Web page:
Stunt Granny Movie Review: Brick Mansions

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“Brick Mansions” is a Spike/TNT special. A movie in which if you stumble upon it on a random Sunday afternoon, you’ll stay for the finish. It’s not a good movie. It’s not a well-made movie. It’s a goofy caricature of an action movie. Once you accept that, you’ll realize it’s an enjoyable movie. It’s a Luc Besson film that Liam Neeson and Jason Statham wouldn’t wipe their behinds with. Luckily Paul Walker doesn’t believe on standing on trite movie ceremony – this film is right in his wheelhouse as the likeable, slightly believable action star. He may get flack for being a mediocre actor (I look at him as a man who accepts and embraces his limitations), but compared to the rest of the cast, he might as well be Daniel-Day Lewis. Any film in which RZA is the second best actor by far should tell you the type if film being made. “Brick Mansions”  is a gussied up B movie with a silly plot, parkour, cringe worthy representatives of black people, and in flattering view of Detroit. “Brick Mansions” is basically RoboCop if Donald Sterling directed it and got rid of the robot.

Guess what – I enjoyed it. Within 5 minutes of the film I accepted it for what it was and enjoyed the ride. I accepted that Detroit walled off an entire section of the Detroit projects to reduce crime. I accepted that RZA somehow stole a military transport and was able to attach a neutron dirty bomb to a Russian rocket for ransom. A French parkour expert who never lost his accent despite growing up in Detroit, who defeated armed gunman through brooms and flips? No problem. Paul Walker basically playing the love child of Keanu Reeves and Jackie Chan? I’m all in. Thugs speaking proper stilted English as if it was learned at a French catholic school – damn right. It has no logic besides its own, and follows its own rules. It is a better movie for it. I still remember “Brick Mansions after a week and smile thinking about it…more than I could say for better movies which fall by the wayside. It also reminded me how enjoyable Paul Walker was on film. I would say it’s a shame that his last starring role was this film, but he wouldn’t. So go see it. Definitely turn off the logic and reason and have fun. -Shahid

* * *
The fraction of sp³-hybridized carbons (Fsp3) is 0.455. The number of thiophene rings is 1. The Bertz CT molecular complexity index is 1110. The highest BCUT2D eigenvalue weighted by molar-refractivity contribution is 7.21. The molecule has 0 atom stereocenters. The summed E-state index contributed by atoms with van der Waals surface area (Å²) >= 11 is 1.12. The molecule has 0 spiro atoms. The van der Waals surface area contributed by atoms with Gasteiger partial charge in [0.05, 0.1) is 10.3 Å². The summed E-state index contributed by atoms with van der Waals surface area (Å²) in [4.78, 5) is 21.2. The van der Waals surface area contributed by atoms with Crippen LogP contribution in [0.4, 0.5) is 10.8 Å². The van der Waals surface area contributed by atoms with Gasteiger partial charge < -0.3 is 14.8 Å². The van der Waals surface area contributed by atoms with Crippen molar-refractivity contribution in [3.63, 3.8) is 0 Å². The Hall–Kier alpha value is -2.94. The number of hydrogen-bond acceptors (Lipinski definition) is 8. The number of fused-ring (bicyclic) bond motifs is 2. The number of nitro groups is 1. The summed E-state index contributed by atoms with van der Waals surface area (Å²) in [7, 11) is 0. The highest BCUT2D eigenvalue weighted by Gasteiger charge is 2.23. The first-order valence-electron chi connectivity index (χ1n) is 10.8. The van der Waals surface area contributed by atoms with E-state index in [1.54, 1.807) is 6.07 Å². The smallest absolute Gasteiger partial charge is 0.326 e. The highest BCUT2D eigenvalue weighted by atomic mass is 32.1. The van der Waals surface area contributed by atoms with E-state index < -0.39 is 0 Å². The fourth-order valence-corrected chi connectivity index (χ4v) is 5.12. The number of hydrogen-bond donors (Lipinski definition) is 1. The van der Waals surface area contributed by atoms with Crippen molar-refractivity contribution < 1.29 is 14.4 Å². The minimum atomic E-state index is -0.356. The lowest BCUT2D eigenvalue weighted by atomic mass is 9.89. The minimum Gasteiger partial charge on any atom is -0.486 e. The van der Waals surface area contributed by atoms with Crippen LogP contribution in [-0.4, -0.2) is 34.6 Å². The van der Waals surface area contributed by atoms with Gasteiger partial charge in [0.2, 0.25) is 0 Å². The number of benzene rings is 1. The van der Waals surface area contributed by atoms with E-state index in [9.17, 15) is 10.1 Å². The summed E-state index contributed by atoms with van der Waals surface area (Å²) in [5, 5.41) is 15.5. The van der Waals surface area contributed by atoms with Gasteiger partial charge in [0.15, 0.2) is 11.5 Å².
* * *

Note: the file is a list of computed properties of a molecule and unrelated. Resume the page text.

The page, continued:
Stunt Granny Movie Review: G.I. Joe: Retaliation

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G.I.Joe: Retaliation, directed by Jon M. Chu, is a fun, brain dead movie. This isn’t a bad thing necessarily but for everything it does right it does a lot wrong. The movie both suffers and excels from having to alleviate the failings of its predecessor. The first quarter of the movie sets the new tone for the franchise and quickly dispels the ridiculous battle suits and sci-fi elements that made the first movie reprehensible. They still use high-tech weapons but this in a grounded approach. These are soldiers this time around instead of cardboard cutouts with Robocop suits. Immediately the tone is set as a combat movie with over the top circumstances and it works for forty-five minutes. After this initial establishing of tone and house cleaning, the flaws of the film start to show through as the plot progresses.

Chu, whose last feature effort was “Justin Bieber: Never Say Never”, yeah that one, steers the movie with a loose hand. He pushes the plot at such a rapid pace that nothing really seems to matter. When a character dies it isn’t dwelled upon at all but we are supposed to believe it carries great weight. Nothing resonates so there is no emotional attachment. The larger actions scenes are chaotic and confusing and it works. The ambush of The Joes in particular is all over the place and it helps tie in to the characters confusion. On the other hand the close combat hand to hand fight scenes are shot too close. Sure the fists and feet are flying but none of the blows carry weight. The use of the bullet time slow-motion technology has really run its course and was used as a crutch to prop up the schizophrenic battle between Storm Shadow and Snake-Eyes.

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